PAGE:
The A to Z of Skateboarding

I should have believed the reviews. This is not a good book. A few light sniggers and that’s about all.

The conceit is that Tony Hawks, writer and comedian, gets fan mail for Tony Hawk, celebrity skateboarder. He writes back.

I’ve loved many of Hawks past books but, despite only paying 99p for this one, I still feel like I overpaid for it.

Two Brothers

It’s been fascinating watching Ben Elton grow as a writer. I read his first book, Stark, when it first came out. It was political and funny, as you might expect for a stand up comedian. It wasn’t terribly well written, though.

Next came Gridlocked, which was better written but not as funny.

I’d argue that he finally hit his stride with Popcorn, which was a real page-turner, with structure and humour and it was well written.

Two Brothers dispenses with the humour almost entirely, but keeps the drama and everything he’s learned about story writing. The rise of the Nazis provides a familiar structure but the believable characters and unpredictable twists are what makes it work.

His first couple of books may have had me close to tears of laughter. This one has emotion and I was on the verge of very different tears. I say this without hyperbole.

Overall, highly recommended.

Grenoble


It’s a Monday night and no one that lives here goes out for dinner. Most of the restaurants are shut for one thing.

It’s dark and starting to get a little cold so I don’t feel like wandering around for too long. I manage to find somewhere open on a square near a tram stop.

The restaurant is pleasantly busy. There’s a family and a few couples. There are also three men, other than me, dining alone.

One arrives after me and finishes his meal super-humanly quickly. Then he fastidiously counts out a large pile of coins on the table and pays the bill with them. I don’t think he enjoys eating out alone.

Another has a huge fist of rings. I wonder what he could possibly do for a living. I invent a backstory for him, which includes a leadership position in an organised crime syndicate. He’s unhurried, finding plenty of entertaining activities on his phone. As you might expect of a mobster.

Meanwhile, the family wish their daughter would find their phone entertaining. She enthusiastically moves around non-stop. They keep shushing her and finding new programmes for her to watch, largely unsuccessfully.

The couple next to me speak English to the waiter, French to a waitress and German to each other. They eat their burgers with a knife and fork. I suspect they’re Swiss.

Me, I read on my phone and people-watch. I laugh when the waiter notices my English accent and automatically brings me ketchup rather than the mayonnaise he’s brought for everyone else.

Toll

If you read my thoughts on the first book in the Kestrel series, “Changer” you’ll have a good idea of my thinking about the second, “Toll.”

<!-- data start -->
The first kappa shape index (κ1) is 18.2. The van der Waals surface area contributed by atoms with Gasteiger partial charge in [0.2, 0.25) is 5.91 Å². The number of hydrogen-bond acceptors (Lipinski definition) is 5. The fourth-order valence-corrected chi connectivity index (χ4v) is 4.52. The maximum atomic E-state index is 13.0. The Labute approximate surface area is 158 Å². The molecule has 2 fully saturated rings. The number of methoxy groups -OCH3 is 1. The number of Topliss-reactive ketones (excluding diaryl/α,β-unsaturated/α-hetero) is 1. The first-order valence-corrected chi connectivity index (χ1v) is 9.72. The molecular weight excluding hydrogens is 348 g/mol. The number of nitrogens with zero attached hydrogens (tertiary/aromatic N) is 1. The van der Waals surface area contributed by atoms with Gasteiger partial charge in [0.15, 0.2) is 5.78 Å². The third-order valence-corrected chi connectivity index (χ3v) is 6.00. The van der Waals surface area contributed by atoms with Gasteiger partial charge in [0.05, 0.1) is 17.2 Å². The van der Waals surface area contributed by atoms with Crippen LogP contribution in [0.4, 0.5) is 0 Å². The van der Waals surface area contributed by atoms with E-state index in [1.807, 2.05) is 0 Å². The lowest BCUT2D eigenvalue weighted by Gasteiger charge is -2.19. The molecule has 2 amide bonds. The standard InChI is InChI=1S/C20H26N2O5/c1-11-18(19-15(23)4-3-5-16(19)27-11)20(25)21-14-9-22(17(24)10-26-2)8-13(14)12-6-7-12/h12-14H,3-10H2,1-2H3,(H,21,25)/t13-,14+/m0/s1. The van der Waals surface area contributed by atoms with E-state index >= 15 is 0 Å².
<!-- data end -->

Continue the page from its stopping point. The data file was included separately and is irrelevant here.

It’s an entertaining, light read. I think that’s the intention, so I don’t mean that as a back-handed compliment.

Compared with last time, the MacGuffin didn’t bother me as much. What jarred were the constant info-dumps.

“[Barcelona is] the sixth most populous urban area in the European Union. Within Spain, it is second only to Madrid. But globally, it does not appear in the first ninety.”

I didn’t choose to read Wikipedia! There are even discussions about climate change and Brexit, which I’m not sure is a good idea. The former, at least, is relevant to the story-line (if a bit preachy) but the latter stands only to date the book.

Anyway, none of that is really a big problem. After “Guns, Germs and Steel” I needed something less strenuous and this totally hit the spot.

Guns, Germs and Steel

Jared Diamond’s door-stop of a book has been on my to-read list for quite some time. Maybe not quite since it was released over twenty years ago but probably not far from it.

The gist is pretty much there in the title: in the last 13,000 years, the most successful societies used guns, germs and steel to conquer others. Why, for example, was it Europeans who had world-wide empires rather than Africans or Americans or Chinese?

The ideas are laid out in the first few chapters and the rest are used to justify it.

In that sense it’s a very academic work. It’s very, very thorough, perhaps too thorough for a “pop science” book. It could have been half the length without losing any significant ideas.

Like much academic text, the writing could have been better; there were quite a few awkward sentences. But it was clear and the anecdotes livened it up, meaning it wasn’t just a very long paper.

I was aware that some sentences made me cringe a little. I wondered if it had dated badly or just that it’s difficult to write about race without sounding at least a little politically incorrect. Worrying that I’m too PC, I’m practically a liberal caricature.

Having said that, I did enjoy it and I’m glad I finished it. There’s some thought-provoking ideas and answers to questions you maybe didn’t even consider previously and, ultimately, that’s why I read these kinds of book. But I think my next read will be a lighter, fiction book!

Photography, opinions and other random ramblings by Stephen Darlington